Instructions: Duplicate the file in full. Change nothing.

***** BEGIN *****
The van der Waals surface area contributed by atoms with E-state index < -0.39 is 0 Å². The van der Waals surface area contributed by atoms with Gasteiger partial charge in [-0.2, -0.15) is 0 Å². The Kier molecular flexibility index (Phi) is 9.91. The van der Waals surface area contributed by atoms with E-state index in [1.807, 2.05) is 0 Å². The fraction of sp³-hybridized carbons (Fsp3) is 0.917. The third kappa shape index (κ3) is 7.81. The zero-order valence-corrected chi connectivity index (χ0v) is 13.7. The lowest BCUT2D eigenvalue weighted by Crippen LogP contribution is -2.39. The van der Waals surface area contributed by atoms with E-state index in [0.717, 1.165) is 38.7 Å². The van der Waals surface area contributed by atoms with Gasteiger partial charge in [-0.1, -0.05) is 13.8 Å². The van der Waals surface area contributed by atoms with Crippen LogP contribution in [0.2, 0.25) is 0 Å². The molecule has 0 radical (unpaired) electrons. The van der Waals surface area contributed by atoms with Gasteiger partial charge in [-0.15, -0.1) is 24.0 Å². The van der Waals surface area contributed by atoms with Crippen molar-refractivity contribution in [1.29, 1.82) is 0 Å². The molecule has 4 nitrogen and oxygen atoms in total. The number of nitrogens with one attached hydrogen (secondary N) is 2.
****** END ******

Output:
The van der Waals surface area contributed by atoms with E-state index < -0.39 is 0 Å². The van der Waals surface area contributed by atoms with Gasteiger partial charge in [-0.2, -0.15) is 0 Å². The Kier molecular flexibility index (Phi) is 9.91. The van der Waals surface area contributed by atoms with E-state index in [1.807, 2.05) is 0 Å². The fraction of sp³-hybridized carbons (Fsp3) is 0.917. The third kappa shape index (κ3) is 7.81. The zero-order valence-corrected chi connectivity index (χ0v) is 13.7. The lowest BCUT2D eigenvalue weighted by Crippen LogP contribution is -2.39. The van der Waals surface area contributed by atoms with E-state index in [0.717, 1.165) is 38.7 Å². The van der Waals surface area contributed by atoms with Gasteiger partial charge in [-0.1, -0.05) is 13.8 Å². The van der Waals surface area contributed by atoms with Crippen LogP contribution in [0.2, 0.25) is 0 Å². The molecule has 0 radical (unpaired) electrons. The van der Waals surface area contributed by atoms with Gasteiger partial charge in [-0.15, -0.1) is 24.0 Å². The van der Waals surface area contributed by atoms with Crippen molar-refractivity contribution in [1.29, 1.82) is 0 Å². The molecule has 4 nitrogen and oxygen atoms in total. The number of nitrogens with one attached hydrogen (secondary N) is 2.